And to add this introduction:
I’ve been thinking a lot about cognitive dissonance lately.
And one of the things I’ve been thinking, with my non-academic mind, is that the expresson “cognitive dissonance” does not clearly communicate that ” … it is psychologically uncomfortable to hold contradictory cognitions.”
So I suggest “thought discomfort” as an alternative.
Thought discomfort can create information filters. If stuff doesn’t fit in with our existing ideas about ourselves and the world, it doesn’t reach our brains: “If I don’t know it, it doesn’t exist.”
And OUR discomfort, that WE are feeling, is transformed into crap that we splatter our surroundings with. Information filters can make us forget that people who are doing or being something that makes us uncomfortable also are fellow human beings, sisters and brothers under the skin.
Here is an example:
In the blog “Sociological Images”, I found this article:
“Many of you have probably seen the recent anti-Asian rant released by UCLA student Alexandra Wallace. In it, she says that “hordes” of Asians who are admitted to UCLA inappropriately bring their parents along and obnoxiously speak foreign languages in the library (“Oooooooh! Ching chong, ling long, ting tong!? Ooooooh!”). And she compares them to herself, the “polite, nice, American girl that my momma raised me to be.”
Much of the response to this was decidedly sexist:
“I bet her grades match her cup size.”
“i have big tits and gave the dean a blowjob to get into UCLA is all I hear.”
“EXCUSE ME WHILE I WHIP MY DICK OUT AND JERK IT TO THOSE TITS.”
The article links to an article in the blog “What Tami Said”:
Stop being “shocked” by “isms”
Amongst other food for thought, she writes:
I submit that if you are truly shocked in the face of racism and sexism and homophobia and transphobia and other injustices, then you are as big a problem as the perpetrators of same.
And this brings me to another article in “Sociological images”:
Thoughtful Response to “Asians in the Library” Rant
Here we find a considerate video response by slam poet Beau Sia, who rewords the nice American girl’s reactions in a way that …
“stands out as a real examination of the white privilege and fear that underlies the racism that Alexandra Wallace displays,” rather than just trying to degrade or mock Alexandra in whatever way possible:
A transcript of what Beau Sia says:
Didn’t you hear me say that I’m not politically correct? I said that, but you’ve all been misinterpreting me so let me be clear. There are hordes of Asians at my school and it’s starting to freak me out. They act in a manner I wasn’t taught growing up and I don’t want to question who I am and how I was raised so they are starting to be a real problem for me. I don’t understand their language, their culture, the way they hold family sacred and shared and instead of consider whether or not that is threatening to me, I’d rather the things they do, the people they are be wrong.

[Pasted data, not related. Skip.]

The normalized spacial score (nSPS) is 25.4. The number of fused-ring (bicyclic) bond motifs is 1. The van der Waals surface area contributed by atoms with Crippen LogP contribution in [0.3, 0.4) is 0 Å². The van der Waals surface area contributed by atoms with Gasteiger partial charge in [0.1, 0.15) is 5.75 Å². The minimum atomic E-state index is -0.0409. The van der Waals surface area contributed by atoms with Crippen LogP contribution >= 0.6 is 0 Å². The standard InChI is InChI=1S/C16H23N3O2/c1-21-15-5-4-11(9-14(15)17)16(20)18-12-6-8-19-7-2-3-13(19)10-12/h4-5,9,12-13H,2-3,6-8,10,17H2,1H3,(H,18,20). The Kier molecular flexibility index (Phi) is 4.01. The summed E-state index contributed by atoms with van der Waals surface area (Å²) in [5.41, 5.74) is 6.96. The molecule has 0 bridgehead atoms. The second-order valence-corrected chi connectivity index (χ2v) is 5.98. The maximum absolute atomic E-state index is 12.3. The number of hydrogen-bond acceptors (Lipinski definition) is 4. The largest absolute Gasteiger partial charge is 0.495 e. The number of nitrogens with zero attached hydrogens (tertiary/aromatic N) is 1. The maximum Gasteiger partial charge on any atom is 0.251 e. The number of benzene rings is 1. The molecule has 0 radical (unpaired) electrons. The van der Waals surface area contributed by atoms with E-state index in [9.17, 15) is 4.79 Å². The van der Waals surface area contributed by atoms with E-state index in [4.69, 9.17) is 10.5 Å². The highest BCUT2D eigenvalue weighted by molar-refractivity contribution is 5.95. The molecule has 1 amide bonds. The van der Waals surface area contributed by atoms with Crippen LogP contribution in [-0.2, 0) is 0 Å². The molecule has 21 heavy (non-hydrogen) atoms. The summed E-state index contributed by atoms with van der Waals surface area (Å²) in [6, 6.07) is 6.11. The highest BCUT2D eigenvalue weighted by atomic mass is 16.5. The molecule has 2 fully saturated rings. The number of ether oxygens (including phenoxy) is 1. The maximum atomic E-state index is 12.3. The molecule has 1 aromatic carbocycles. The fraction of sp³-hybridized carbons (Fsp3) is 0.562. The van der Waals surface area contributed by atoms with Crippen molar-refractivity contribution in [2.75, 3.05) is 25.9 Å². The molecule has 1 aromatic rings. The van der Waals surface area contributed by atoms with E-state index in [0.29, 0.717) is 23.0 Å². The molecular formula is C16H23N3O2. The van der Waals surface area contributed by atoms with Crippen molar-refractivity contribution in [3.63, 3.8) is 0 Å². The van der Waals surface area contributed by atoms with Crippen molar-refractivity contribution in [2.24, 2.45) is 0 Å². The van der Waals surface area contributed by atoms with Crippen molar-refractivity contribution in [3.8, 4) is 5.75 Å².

It’s so hard maintaining fitting in when these Asian people clearly aren’t. They’re so not the TV I’ve seen, so not the stories I’ve read, so not my experience where I’m from, and I’m letting their existence jeopardize my idea of the world and I don’t like it.
And I’m not afraid to personally address those who’s behavior is affecting me so. I’m just choosing to find solidarity in my beliefs on the internet to prevent the course of questioning my statements would cause me. If someone directed similar comments towards whom I’ve had to represent in my life.
I don’t want to have to consider why I’ve based my observations on a number of Asians smaller than some Asian families. Or what exceptions I’d have to consider if I didn’t use blanket assumptions. Or if there’s a conflict about the world changing that I don’t want to face, because of the face I was born with. There are so many more important things in my life. I don’t want to have to explore my relationship to everything around me.
And there are many who think the way that I do. And, you know, from what I know of America, these Asian people are not supposed to be this way. And I’m not talking about the laws of this country. Requirements for citizenship or taxes paid in full. Nnn-nn!
I am talking about what I’ve been programmed to think family is. How manners prove native, who should decide how identity must conform, for whom identity must conform, and why identity must conform. If only these Asians would learn English! If only they understood. That I’m here too. That I share this place with them. That I belong here. That the hordes and swarms invading the system I’ve learned remember who I am as the world changes. I’m so afraid I’ll have to fend for myself. Without what I’ve been told was mine.
Fear. As I see it, that is lurking behind the discomfort. The discomfort is our protection against feeling this fear. And the only way I know to get rid of the fear and discomfort, is to face them.
It is said that “Paradox and Confusion are the two fierce guardians at the gateway to the truth of who You are.”
I say that
fear and discomfort
are the two fierce guardians at the gateway to the truth of who You are.